Archives

  • 2018-07
  • 2019-04
  • 2019-05
  • 2019-06
  • 2019-07
  • 2019-08
  • 2019-09
  • 2019-10
  • 2019-11
  • 2019-12
  • 2020-01
  • 2020-02
  • 2020-03
  • 2020-04
  • 2020-05
  • 2020-06
  • 2020-07
  • 2020-08
  • 2020-09
  • 2020-10
  • 2020-11
  • 2020-12
  • 2021-01
  • 2021-02
  • 2021-03
  • 2021-04
  • 2021-05
  • 2021-06
  • 2021-07
  • 2021-08
  • 2021-09
  • 2021-10
  • 2021-11
  • br Acknowledgements br Introduction This article similar

    2021-10-11


    Acknowledgements
    Introduction This article, similar to those before [1,2], presents a selection of nails for those red blood cell physiologists with hammers. The various topics are not necessarily lost for, like occupants on a carousel, they reappear periodically. Sometimes, however, some articles seem to have been written in invisible ink for the findings reappear de novo unaware of previous studies. This, of course, reflects a diminished interest in searching or familiarity with the past. The hope inherent with this article, with limited coverage of the mentioned topics, is to stimulate interest in thinking about important aspects of red cell properties, like those previously mentioned, which should, in my opinion, not be lost.
    Control of red blood cell Na and associated properties While the intracellular content of Na+ + K+ controls the water content and therefore red cell volume (e.g., [3]) it has yet to be established what cellular membrane mechanisms underlie this control. Excluding carnivores, red cell Na+ in mammals is primarily modulated by the Na+/K+ pump balancing the influx of Na+ that occurs by various means. Na+ transport into the cell happens mainly by electrodiffusion but can also occur by Na+/PO42− transport [4], ion pair formation/cotransport [5], by Na+/H+ exchange [6,7] and by NaK2Cl co-transport [8,9]. It would be of interest to know just what the contribution/activity each of these mechanisms have to the intracellular Na+ concentration under physiological circumstances, i.e., red Nocodazole receptor in their normal gas-containing plasma at 37 °C. (see [10]). One wonders how Na+ transport (and metabolism) might change or be influenced in diseased states, altered acid/base balance or variations in plasma Na+. Alterations in plasma phosphate levels could alter the Na+ pump activity either directly or by affecting the compartmental concentration of ATP contained in the membrane pool that fuels the Na+ pump [11]. It is not known whether the cell's Ca2+ pump is also affected. Cell volume changes that occur during flow from arterial to venus circulation or through the renal papilla are presumably too transient to effectively alter intracellular Na+. A different level of complexity concerns the molecular mechanisms that define the number of Na+/K+ pumps in the mature red blood cell membrane. It is known that the number of pumps in immature cells (e.g. erythroid progenitors) exceeds the number found in mature cells but the genetic control mechanisms that are involved are unknown. So too are the mechanisms for Na+/K+ pump degradation during maturation of reticulocytes [12,13]. The number of red cell Na+/K+ pumps in normal individuals is known to vary by a factor of 3 to 4 that results in an inverse correlation with the cellular control of Na+ ([14] p. 38). The contribution of the various factors mentioned above to the slope of this relationship is unknown.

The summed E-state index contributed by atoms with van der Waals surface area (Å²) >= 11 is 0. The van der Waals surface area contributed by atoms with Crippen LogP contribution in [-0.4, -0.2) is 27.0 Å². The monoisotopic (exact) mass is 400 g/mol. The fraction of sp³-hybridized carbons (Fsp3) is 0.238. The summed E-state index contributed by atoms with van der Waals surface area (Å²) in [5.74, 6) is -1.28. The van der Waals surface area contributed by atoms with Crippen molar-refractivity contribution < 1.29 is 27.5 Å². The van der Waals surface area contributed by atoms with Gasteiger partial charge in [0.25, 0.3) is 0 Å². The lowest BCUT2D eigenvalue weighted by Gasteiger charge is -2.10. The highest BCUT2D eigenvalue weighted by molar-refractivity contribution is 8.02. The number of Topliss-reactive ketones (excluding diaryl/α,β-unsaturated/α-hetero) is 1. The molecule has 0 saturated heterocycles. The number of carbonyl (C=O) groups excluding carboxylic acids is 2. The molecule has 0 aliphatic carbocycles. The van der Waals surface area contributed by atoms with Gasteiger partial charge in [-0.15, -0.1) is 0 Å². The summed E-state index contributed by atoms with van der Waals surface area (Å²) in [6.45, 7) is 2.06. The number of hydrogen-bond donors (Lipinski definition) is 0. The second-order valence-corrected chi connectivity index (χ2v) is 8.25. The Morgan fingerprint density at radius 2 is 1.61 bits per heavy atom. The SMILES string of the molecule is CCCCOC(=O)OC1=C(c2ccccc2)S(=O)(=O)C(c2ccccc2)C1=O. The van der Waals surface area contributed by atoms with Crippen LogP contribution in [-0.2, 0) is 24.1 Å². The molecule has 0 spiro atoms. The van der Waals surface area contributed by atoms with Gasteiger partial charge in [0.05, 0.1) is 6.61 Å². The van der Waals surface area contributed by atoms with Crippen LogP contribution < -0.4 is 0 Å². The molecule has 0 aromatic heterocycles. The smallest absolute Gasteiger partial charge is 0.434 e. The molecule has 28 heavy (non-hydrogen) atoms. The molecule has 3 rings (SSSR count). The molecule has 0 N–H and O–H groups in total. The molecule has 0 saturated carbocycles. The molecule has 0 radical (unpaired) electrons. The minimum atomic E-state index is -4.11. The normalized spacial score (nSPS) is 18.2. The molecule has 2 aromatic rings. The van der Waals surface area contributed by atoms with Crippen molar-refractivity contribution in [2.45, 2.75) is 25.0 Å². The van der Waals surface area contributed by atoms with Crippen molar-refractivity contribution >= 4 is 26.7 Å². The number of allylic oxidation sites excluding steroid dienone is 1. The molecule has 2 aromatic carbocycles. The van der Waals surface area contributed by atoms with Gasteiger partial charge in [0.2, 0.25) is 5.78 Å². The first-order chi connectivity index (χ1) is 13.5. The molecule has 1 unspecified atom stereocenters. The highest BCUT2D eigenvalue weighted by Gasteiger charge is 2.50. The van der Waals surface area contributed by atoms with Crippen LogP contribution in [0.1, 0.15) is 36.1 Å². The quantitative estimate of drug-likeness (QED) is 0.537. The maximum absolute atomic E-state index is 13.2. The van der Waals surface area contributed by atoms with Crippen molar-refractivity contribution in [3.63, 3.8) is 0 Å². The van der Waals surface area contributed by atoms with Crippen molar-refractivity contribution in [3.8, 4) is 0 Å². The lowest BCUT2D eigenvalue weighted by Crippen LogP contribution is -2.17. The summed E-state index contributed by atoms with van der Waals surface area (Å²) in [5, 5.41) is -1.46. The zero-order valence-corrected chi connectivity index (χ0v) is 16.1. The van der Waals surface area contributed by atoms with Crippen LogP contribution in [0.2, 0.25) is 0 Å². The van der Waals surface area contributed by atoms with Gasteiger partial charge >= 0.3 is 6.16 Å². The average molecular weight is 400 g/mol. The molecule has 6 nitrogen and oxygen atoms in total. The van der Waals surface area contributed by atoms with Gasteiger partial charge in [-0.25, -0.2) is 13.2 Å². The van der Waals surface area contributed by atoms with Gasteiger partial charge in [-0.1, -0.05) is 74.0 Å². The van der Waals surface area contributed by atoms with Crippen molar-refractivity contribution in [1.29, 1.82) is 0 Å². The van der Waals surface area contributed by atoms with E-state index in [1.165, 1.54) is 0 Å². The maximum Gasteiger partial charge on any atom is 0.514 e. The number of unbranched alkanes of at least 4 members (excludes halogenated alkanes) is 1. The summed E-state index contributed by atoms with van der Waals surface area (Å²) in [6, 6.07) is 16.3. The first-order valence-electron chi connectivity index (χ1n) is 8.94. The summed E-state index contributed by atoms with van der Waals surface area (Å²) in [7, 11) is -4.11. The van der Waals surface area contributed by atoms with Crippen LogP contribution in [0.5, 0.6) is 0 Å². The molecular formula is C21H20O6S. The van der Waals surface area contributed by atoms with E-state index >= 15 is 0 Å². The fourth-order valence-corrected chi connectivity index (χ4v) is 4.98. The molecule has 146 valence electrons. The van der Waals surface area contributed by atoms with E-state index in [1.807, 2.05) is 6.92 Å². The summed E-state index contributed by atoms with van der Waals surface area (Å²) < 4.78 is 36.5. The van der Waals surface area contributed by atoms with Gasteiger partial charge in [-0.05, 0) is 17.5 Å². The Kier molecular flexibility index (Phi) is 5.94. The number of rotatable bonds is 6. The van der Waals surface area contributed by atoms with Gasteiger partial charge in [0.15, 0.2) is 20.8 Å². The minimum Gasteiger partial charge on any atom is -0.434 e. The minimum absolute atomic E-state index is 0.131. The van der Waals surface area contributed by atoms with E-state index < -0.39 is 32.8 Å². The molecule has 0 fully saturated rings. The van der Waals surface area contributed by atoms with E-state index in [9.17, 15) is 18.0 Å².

Divisive topics It is always curious when a misleading title of an article appears in the literature but none more flawed than one claiming the demise of the “perfect” osmometric properties of human red blood cells [15]. The authors claim that because exposure to certain agents induces a regulated volume decrease (RVD) that red cells can no longer be considered perfect osmometers. Unfortunately, their findings and arguments are in fact irrelevant because they fail to address the issue directly or indirectly, particularly with normal unaltered cells. It is also interesting how terms creep into the literature such as “suicidal death” of red blood cells and “eryptosis” (e.g., [16,17]). Serious science has historically excluded the use of anthropomorphic terms and concepts. “Eryptosis” erroneously implies an analogy with apoptosis, a nuclear and mitochondrial event. There is no need for presumed laboratory jargon to appear in the literature when relevant and accepted terms are historically already in use.